DBEA55AED16C0C92252A6554BC1553B2 Clicky DBEA55AED16C0C92252A6554BC1553B2 Clicky
April 16, 2024
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Wall Street seems in a panic over the outlook for American Airlines, and the prospect that the only major US carrier that has avoided Chapter 11 restructuring in recent years may be forced into a filing due to the economic slowdown. With a major order for more than 400 aircraft in place, AA’s new fleet would generate significant savings and help the carrier become more competitive. But if it is forced to restructure, will it be able to take delivery of new orders of that magnitude, and will it find a more difficult time financing them?

It is amazing that American has survived this long without a filing, as the elimination of competitor debts has placed it at a competitive disadvantage vis-a-vis those who have filed. But it has steadfastly tried to compete the best it can, despite disadvantages, and is finding this double-dip economic recession difficult, with continuing losses. American is attempting to shed American Eagle, and sell other assets to maintain its operations without having to resort to Chapter 11, but the vultures now appear to be circling overhead.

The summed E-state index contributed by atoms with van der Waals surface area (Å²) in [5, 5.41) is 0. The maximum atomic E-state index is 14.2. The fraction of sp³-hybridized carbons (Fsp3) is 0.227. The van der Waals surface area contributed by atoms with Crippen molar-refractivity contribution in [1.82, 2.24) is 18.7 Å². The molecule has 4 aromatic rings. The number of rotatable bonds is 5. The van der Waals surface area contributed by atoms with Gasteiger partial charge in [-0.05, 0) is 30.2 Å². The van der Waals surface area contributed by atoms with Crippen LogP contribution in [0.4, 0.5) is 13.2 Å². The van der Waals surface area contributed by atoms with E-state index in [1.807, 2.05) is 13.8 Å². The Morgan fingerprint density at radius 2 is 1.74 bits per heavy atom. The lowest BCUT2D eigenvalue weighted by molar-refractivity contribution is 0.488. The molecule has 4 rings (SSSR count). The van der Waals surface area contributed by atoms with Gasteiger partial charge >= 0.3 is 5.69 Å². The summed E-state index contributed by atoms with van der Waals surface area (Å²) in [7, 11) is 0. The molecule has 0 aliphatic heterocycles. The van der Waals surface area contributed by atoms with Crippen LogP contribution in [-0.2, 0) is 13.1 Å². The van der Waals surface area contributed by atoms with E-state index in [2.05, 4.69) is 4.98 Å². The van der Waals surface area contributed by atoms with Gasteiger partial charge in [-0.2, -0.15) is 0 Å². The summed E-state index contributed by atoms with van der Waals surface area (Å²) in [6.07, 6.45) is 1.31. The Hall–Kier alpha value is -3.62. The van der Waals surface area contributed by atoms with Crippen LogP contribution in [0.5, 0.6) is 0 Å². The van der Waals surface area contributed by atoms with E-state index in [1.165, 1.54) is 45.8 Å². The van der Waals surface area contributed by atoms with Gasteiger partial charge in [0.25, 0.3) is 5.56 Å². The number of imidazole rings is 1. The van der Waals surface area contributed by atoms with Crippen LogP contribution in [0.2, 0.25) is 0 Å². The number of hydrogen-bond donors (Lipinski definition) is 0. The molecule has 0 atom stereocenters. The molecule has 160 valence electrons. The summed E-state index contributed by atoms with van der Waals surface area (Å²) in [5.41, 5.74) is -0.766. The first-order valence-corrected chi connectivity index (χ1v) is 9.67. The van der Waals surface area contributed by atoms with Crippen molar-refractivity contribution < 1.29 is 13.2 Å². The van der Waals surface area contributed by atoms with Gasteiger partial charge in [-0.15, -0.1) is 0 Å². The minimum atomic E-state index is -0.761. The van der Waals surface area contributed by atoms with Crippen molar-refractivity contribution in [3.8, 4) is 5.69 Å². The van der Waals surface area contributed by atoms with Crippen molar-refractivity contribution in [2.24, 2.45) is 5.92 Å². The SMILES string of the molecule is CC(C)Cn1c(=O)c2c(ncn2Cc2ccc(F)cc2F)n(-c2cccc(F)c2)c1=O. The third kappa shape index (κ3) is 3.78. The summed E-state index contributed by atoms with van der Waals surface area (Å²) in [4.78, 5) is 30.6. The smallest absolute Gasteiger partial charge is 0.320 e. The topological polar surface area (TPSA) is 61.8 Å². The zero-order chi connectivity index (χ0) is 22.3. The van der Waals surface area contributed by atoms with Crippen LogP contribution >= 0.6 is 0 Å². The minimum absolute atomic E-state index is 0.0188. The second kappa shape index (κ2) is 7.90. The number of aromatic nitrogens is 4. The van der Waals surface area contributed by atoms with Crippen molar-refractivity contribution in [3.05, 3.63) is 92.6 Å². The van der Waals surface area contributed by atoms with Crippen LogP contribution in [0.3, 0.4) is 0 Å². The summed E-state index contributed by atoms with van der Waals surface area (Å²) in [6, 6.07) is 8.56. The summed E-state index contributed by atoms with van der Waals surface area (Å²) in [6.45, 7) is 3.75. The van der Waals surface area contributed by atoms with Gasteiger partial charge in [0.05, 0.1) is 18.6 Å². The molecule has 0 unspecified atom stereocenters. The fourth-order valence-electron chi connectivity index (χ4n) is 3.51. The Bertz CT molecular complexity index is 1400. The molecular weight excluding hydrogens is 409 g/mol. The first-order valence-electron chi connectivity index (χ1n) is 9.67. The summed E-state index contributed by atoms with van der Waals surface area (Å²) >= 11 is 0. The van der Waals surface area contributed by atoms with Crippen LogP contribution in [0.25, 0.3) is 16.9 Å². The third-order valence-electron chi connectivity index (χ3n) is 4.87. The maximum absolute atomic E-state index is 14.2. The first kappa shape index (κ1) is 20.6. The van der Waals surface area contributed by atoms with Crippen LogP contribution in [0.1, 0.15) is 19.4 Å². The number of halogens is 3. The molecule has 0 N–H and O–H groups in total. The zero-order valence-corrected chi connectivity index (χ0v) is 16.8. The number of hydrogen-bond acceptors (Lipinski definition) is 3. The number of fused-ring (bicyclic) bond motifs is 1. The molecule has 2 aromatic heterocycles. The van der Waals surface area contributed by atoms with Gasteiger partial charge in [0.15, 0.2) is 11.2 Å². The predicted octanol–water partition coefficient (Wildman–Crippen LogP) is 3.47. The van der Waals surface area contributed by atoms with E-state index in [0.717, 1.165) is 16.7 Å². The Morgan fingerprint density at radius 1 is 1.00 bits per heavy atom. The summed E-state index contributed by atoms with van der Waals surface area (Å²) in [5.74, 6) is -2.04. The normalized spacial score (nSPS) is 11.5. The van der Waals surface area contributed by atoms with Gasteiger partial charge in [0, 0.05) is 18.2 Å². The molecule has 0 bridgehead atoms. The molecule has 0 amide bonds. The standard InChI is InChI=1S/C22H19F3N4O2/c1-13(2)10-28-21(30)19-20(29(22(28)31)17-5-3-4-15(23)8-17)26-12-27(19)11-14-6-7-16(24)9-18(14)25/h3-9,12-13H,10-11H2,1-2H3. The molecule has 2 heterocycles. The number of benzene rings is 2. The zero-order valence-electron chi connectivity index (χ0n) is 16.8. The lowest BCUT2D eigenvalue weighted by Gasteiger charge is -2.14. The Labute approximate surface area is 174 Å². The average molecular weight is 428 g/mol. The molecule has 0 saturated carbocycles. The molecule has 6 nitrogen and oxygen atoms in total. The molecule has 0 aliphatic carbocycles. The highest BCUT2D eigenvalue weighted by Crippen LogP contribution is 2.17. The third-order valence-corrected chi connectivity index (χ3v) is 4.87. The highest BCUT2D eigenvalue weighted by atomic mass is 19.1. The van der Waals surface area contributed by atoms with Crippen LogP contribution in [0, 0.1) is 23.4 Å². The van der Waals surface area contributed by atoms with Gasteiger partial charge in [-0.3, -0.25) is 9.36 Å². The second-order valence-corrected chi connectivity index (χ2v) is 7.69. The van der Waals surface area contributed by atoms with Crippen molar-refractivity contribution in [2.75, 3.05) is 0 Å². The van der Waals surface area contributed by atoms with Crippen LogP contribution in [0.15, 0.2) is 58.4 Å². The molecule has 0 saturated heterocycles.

AA could take the easy way out and file for bankruptcy – but that would be antithetical to its culture and management. Always a fighter, here’s hope that AA can find a way to more effectively compete without resorting to restructuring.

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2 thoughts on “Will AA Execute a Chapter 11 Bankruptcy Filing?

  1. AMR has maintained a “Hold on, wait for us to build it, and they will come” attitude. But as the “jobless decade” dragged on, time is nearly expired. Cost parity is years overdue and has not yet been achieved (by others raising theirs, faster). Similarly, AA’s joint ventures were delayed for years, and have yet to produce. Hope springs eternal, but how much longer can the status quo last? As long as the cash, which is finite.

  2. Despite their denials, and the opinion of many analysts today, I suspect AA’s endgame is bankruptcy. Their labor negotiations with their unions are not going well (major understatement). Management may feel that the only leverage they have going forward is to take the company into Chapter 11 and use the threat of having the labor contracts voided by a federal judge to wrest concessions from their workforce. I don’t know how that will play out; I suspect not well. Will their workers oblige the company and make concessions like they did back at the turn of the century? I doubt it.

    This ain’t a happy company right now.

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